‘Monumental’: State’s historic euthanasia vote

After 16 failed attempts, this state is one step closer to legalising voluntary assisted dying after a bill was passed in the upper house.

After 17 attempts, euthanasia is one step closer to being legalised in South Australia after a bill passed the upper house overnight.

After six hours of deliberating, the Voluntary Assisted Dying (VAD) Bill was passed in the chamber at 11.30pm on Wednesday.

There have been 17 attempts in more than 25 years to pass a euthanasia bill. None of them made it past the Legislative Council until now, making it the first time in the state’s history that a law of its kind was passed in a chamber of parliament.

The votes for the bill massively outweighed those against, 14-7.

The proposed law will now be introduced in the lower house for another vote.

If passed, South Australia will be the fourth state to pass legislation to allow voluntary assisted dyingbehind Victoria, Western Australia and Tasmania.

Under the proposed bill, voluntary assisted dying can be accessed by people who are over the age of 18, have lived in SA for at least one year and have been diagnosed with an incurable disease, illness or medical condition and are expected to die within weeks or months.

During Wednesday night’s discussion, the bill was also amended to ensure that doctors could not treat patients who were family members or benefit from the death.

Kyam Maher, who proposed the bill, said it was a “monumental day” for the “dying with dignity” bill to pass the upper house, and he looked forward to the further debate in the lower house.

“It was quite an emotional debate in the couple of weeks we have been considering this bill,” he said.

“Members of parliament are just like anyone else, we’re formed on our experiences, what we’ve seen and lived … the debate was very respectful and many members talked about their own personal experiences.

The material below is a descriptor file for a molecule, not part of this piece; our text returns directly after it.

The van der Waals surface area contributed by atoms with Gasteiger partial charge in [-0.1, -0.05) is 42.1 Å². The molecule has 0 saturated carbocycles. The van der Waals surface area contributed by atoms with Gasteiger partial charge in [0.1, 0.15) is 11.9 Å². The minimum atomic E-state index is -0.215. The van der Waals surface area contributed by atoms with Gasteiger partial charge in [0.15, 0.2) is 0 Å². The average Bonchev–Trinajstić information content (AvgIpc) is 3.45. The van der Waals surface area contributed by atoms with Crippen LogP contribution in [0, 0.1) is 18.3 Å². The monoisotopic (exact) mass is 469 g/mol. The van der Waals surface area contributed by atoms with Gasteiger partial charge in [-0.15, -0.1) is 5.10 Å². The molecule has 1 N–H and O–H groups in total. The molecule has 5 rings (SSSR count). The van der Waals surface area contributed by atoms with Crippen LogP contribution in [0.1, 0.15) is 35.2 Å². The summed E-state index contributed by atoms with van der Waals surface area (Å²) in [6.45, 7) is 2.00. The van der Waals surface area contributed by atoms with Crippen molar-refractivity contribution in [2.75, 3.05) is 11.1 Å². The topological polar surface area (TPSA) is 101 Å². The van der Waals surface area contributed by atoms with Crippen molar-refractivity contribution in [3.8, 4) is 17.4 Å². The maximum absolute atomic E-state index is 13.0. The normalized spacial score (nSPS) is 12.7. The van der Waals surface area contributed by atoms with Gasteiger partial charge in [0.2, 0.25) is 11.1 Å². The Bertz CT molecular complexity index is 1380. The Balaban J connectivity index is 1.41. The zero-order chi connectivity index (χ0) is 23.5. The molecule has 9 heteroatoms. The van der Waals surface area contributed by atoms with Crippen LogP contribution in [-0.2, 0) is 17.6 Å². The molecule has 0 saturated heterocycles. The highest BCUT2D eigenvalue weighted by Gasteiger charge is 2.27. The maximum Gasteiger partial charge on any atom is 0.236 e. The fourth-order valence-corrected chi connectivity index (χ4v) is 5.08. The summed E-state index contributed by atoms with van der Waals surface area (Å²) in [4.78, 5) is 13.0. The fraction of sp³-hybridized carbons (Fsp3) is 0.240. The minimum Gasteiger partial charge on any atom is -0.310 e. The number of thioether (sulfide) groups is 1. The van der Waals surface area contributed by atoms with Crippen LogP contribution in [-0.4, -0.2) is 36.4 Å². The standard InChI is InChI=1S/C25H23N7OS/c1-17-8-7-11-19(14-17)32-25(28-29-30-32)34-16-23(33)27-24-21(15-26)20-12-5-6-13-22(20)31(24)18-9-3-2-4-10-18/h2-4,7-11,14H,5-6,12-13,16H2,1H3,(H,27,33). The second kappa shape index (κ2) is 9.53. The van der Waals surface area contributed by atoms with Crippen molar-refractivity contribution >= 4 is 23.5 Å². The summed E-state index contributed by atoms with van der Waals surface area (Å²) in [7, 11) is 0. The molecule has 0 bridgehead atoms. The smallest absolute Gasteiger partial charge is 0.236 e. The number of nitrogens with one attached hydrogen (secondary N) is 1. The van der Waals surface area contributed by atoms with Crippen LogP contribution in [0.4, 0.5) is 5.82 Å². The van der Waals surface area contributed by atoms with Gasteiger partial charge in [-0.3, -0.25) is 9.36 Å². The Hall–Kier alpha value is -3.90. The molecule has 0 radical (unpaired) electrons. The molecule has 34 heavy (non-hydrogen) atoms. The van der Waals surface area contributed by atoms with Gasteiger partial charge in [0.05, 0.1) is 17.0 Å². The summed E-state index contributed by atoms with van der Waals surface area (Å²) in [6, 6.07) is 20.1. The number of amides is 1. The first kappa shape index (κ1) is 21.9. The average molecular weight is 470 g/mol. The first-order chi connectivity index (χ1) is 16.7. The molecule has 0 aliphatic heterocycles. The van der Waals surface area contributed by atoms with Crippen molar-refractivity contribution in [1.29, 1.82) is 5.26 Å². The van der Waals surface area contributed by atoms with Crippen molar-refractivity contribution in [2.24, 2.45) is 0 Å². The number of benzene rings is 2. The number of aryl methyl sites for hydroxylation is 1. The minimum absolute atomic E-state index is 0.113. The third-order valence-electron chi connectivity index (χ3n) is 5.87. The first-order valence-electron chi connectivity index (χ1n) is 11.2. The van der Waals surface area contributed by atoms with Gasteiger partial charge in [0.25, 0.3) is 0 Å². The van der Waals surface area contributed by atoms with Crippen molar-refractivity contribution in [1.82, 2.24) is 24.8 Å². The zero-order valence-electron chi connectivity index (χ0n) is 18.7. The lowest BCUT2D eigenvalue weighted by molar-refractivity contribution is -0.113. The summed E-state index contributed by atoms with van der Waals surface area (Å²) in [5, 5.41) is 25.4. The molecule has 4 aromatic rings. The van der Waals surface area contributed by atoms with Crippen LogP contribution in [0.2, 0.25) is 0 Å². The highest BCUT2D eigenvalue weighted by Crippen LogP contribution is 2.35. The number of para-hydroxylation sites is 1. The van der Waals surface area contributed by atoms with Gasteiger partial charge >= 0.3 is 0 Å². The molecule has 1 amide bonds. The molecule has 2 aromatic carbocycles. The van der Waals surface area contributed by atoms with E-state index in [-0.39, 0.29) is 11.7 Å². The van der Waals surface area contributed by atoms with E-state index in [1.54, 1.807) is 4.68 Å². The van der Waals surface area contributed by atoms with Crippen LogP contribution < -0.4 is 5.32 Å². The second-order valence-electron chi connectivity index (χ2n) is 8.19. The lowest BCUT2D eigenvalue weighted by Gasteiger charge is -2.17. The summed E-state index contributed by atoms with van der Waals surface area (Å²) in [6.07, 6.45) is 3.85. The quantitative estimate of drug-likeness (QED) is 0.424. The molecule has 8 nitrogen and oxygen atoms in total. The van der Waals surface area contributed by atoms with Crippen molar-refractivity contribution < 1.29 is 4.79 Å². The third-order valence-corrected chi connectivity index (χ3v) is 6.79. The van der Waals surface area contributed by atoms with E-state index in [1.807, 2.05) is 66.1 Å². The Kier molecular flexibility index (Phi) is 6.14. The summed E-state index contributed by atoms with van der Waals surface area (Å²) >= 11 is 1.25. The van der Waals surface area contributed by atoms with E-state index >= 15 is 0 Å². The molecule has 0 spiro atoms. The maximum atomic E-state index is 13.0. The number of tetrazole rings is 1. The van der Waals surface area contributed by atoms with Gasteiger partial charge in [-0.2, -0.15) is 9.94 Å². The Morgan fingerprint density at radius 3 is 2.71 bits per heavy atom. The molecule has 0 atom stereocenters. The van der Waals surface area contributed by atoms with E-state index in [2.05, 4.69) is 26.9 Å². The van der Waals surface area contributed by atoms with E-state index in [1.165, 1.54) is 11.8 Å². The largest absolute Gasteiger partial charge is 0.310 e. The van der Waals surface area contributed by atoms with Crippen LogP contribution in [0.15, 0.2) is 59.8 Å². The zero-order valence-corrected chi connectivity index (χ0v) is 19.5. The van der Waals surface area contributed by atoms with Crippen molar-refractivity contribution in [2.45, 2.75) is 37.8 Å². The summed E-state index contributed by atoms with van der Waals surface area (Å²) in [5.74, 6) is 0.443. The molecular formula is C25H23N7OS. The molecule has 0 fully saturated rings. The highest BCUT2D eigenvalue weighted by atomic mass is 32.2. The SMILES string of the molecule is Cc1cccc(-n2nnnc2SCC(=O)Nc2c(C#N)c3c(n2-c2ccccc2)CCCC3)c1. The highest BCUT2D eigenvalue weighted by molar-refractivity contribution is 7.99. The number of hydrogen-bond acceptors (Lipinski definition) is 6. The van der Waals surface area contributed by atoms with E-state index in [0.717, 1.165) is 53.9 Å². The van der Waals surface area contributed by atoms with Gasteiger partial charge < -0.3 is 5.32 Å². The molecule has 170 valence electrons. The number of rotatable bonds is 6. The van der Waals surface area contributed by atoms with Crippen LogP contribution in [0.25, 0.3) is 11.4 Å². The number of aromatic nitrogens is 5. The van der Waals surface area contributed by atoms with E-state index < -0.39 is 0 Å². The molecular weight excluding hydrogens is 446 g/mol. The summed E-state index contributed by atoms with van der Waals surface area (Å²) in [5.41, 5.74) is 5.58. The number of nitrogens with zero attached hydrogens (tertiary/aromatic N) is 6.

“Three-and-a-half years ago watching my mother suffer from the end stages of pancreatic cancer shifted me from merely being supportive to someone who made a commitment that I needed to do everything in my power to make this a reality.”

Mr Maher said the difference between the most recent bill and the past 16 was the state wouldn’t be the first to pass the legislation.

He said he expected the vote in the lower house to be close and was feeling nervous about the result.

“This is a conscious vote so every MP in the House of Assembly will decide how they vote based on their views and life experiences, so I think it will be close but I’m looking forward to this progressing.”

Deputy Opposition Leader Susan Close said South Australians expected the parliament to make a final decision as quickly as possible, which could be as soon as a few weeks.

“We don’t know how that vote will go, but we do know that over 80 per cent of people in SA are looking forward to this legislation passing,” she said.

“There is a high expectation that people have a right to control their final moments when they are in their darkest times and that parliamentarians don’t stand in their way.”

Premier Steven Marshall said he believed it was in the parliament’s interest to swiftly deal with the matter and was looking into how it could be advanced.

“I know the debate last night in the Legislative Council was respectful. I hope that is the exact same arrangement we have in the House of Assembly,” he said.

“It’s my intention to bring that legislation to the House of Assembly as quickly as we can.”

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